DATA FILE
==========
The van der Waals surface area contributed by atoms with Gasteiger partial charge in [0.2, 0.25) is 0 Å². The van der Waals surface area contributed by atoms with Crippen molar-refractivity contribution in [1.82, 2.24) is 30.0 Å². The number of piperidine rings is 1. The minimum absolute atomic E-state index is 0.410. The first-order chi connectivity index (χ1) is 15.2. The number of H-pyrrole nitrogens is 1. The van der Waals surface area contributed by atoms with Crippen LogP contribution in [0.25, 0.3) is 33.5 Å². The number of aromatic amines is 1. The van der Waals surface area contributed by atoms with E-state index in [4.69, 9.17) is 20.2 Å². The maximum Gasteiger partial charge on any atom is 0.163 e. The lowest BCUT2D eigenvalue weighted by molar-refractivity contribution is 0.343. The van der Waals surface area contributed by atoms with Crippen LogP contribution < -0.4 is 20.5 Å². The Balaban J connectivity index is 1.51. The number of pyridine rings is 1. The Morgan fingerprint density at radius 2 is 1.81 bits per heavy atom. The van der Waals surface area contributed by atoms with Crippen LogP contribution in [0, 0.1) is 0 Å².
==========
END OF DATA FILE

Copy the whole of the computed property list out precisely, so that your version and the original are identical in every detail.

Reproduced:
The van der Waals surface area contributed by atoms with Gasteiger partial charge in [0.2, 0.25) is 0 Å². The van der Waals surface area contributed by atoms with Crippen molar-refractivity contribution in [1.82, 2.24) is 30.0 Å². The number of piperidine rings is 1. The minimum absolute atomic E-state index is 0.410. The first-order chi connectivity index (χ1) is 15.2. The number of H-pyrrole nitrogens is 1. The van der Waals surface area contributed by atoms with Crippen LogP contribution in [0.25, 0.3) is 33.5 Å². The number of aromatic amines is 1. The van der Waals surface area contributed by atoms with E-state index in [4.69, 9.17) is 20.2 Å². The maximum Gasteiger partial charge on any atom is 0.163 e. The lowest BCUT2D eigenvalue weighted by molar-refractivity contribution is 0.343. The van der Waals surface area contributed by atoms with Crippen LogP contribution < -0.4 is 20.5 Å². The Balaban J connectivity index is 1.51. The number of pyridine rings is 1. The Morgan fingerprint density at radius 2 is 1.81 bits per heavy atom. The van der Waals surface area contributed by atoms with Crippen LogP contribution in [0, 0.1) is 0 Å².